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Inrasara – Phu Tram

2Full name: Phú Trạm, pen name: Inrasara
[Inra: Cham transliteration of Sanskrit Indra, the god of Thunder; Sara: salt]

Inrasara was born on August 20th 1957, in the Cham town of Caklaing. His hometown is known as “Mỹ Nghiệp, Phước Dân” in Vietnamese, and is located in Ninh Phước District, to the south of Phan Rang, in Ninh Thuận Province, along the south-central Vietnamese coastline. In the late 1960s, he was a student at Po Klong High School in Ninh Thuận province, where he graduated from High School in 1969. He then went on to study at the University of Pedagogy in Ho Chi Minh City in 1977, although he left university a year later to wander in Cham villages. He began collecting Cham poems and folk tales. He read philosophy and composed poems in both Vietnamese and Cham language. After five years of independent work, he became employed as a Research for the Editorial Committee of Cham Textbooks-Ninh Thuận Province in 1982. After decades of work, his research skills became widely recognized. In 1992, Inrasara moved to the University of Social Sciences & Humanities in Ho Chi Minh City, where he was employed as a Researcher at the Center for Vietnamese & Southeast Asian Studies. After six years at the university, however, he found that he was best left to his own devices as an independent scholar. Since 1998, he has thrived as a free writer and free thinker. He has published extensive poems in Vietnamese and Cham, along with numerous translations of Cham poetry into Vietnamese. He is renowned for his literary criticism, along with his research on Cham language and culture.
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Quatre Lexiques Malais-Cam anciens rédigés au Campa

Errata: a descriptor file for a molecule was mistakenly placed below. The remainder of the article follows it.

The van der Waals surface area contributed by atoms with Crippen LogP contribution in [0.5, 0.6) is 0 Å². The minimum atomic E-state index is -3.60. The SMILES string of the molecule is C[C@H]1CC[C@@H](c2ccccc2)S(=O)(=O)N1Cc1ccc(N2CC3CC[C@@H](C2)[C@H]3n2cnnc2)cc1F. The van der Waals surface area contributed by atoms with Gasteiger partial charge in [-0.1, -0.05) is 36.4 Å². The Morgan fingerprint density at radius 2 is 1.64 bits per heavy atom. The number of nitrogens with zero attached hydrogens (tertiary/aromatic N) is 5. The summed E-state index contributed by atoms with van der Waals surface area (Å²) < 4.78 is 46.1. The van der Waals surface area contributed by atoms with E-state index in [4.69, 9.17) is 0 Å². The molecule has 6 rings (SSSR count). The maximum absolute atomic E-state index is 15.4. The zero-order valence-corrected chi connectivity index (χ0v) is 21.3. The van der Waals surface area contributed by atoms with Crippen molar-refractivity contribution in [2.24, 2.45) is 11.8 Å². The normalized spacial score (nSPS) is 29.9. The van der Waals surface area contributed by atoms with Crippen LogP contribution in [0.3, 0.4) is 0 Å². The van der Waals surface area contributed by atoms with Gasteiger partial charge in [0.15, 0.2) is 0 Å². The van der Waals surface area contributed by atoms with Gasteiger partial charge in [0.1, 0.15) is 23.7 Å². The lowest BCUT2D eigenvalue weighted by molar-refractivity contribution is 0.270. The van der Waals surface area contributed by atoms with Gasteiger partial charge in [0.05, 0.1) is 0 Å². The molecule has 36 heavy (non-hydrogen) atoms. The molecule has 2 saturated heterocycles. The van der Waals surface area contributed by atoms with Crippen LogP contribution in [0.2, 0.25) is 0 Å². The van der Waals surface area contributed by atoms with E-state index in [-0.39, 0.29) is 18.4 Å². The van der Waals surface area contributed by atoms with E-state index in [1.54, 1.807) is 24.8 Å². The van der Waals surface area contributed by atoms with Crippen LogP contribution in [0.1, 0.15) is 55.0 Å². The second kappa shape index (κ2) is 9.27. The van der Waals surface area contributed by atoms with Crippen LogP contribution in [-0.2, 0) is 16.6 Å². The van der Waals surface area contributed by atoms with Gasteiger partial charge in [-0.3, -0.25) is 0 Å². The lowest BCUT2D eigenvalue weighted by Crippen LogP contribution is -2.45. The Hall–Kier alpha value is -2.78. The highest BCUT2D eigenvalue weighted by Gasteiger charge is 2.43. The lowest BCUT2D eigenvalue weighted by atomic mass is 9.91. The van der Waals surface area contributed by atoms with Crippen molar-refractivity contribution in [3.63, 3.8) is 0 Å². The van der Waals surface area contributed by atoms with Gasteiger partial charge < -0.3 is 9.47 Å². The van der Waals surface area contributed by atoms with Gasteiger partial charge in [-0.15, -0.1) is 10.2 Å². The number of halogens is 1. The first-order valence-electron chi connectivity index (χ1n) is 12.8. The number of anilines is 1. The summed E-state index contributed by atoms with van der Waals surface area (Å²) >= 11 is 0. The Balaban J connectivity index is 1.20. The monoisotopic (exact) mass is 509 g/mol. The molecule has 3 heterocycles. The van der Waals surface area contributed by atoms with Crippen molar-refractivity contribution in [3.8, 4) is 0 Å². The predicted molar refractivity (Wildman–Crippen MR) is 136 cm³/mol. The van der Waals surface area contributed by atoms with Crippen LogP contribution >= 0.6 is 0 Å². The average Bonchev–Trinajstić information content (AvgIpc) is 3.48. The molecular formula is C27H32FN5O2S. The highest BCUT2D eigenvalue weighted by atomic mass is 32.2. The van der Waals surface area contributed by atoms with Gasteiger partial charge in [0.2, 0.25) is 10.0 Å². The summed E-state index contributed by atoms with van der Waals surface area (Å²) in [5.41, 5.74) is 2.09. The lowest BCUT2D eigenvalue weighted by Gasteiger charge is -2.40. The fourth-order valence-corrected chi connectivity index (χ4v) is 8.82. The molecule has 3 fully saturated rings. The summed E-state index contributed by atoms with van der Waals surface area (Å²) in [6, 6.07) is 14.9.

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Quatre Lexiques Malais-Cam anciens rédigés au Campa (Bốn tự điển cổ Mã Lai-Chăm sáng tác ở Champa) là tác phẩm viết bằng tiếng Pháp do Viện Viễn Đông Pháp (EFEO) ấn hành ở Paris vào năm 1999, dày  397 trang. Tác phẩm này dịch sang tiếng Mã Lai mang tựa đề “Empat lexkison bahasa Melayu-bahasa Cam yang di sunsun di Campa pada abad ke -17 » xuất bản tại Kuala Lumpur bởi Bộ Văn Hoá Mã Lai và Viện Viễn Đông Pháp (EFEO), vào năm  2000 gồm 403 trang.

Tự điển cổ Mã Lai-Chăm là công trình nghiên cứu dựa vào 7 tác phẩm viết bằng Akhar Thrah Chăm mang nhiều tựa đề khác nhau: Ni papnuec puec Jawa, Ni Jawa lang, Ni panuec maduen puec Jawa atulang, Ni panuec puec Jawa talang, Ni Jawa Ahaok, Ni penuec Jawa lang ngap gruk yau ni. Để đơn giản hoá cách trình bày, Ts. Po Dharma đặt cho 7 tác phẩm này một tên gọi chung là  Atulang Jawa Ahaok (từ điển ngôn ngữ của người thuỷ thủ Mã Lai)

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Nội San Roh Twah – số đặc biệt về ngôn ngữ Chăm

Nội san Roh Twah là nội sang nghiên cứu của người Chăm trước năm 1975. Với mong muốn cung cấp cho quý đồng nghiệp nghiên cứu có cơ hội tiếp cận với những bài viết của các bậc tiền bối, Chamstudies xin chia sẻ một chuyên san đặc biệt về ngôn ngữ Chăm. Một vấn đề đã và đang thu hút nhiều sự quan tâm của cộng đồng Chăm.

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Palm Leaf Manuscripts of the Cham People in Vietnam

Palm Leaf Manuscripts of the Cham People in Vietnam

Van Mon, Truong. Studies on AsiaSeries V, 1.1 (Spring 2016): 122-137,156.

cropped-cropped-eap531_1_1-eap531_cccd_1_3_l11.jpgThe records of the Champa civilization, which was located in central Vietnam, go as far back as the second century (192). The Cham were profoundly influenced by Indian civilization and Islam. Although Champa culture remained vibrant until around 1832, much was lost throughout periods of assimilation of ethnic minority communities into Vietnamese society. In particular, warfare with the Vietnamese and the Khmer from the tenth to the nineteenth century left Champa polities on the brink of collapse.1 Currently, there are only an estimated 161,700 Cham people remaining in various provinces and cities in Vietnam. The largest population centers are concentrated in Ninh Thuan, Binh Thuan, An Giang, and Tay Ninh provinces, as well as Ho Chi Minh City.2 The contemporary Cham retain some aspects of Champa culture. They still venerate Champa temples, create Champa styled statues, and study Champa inscriptions. In particular they still value palm leaf manuscripts (agal bac) which are kept and used by Hindu influenced Cham priests (Ahiér) for their religious rituals. Continue reading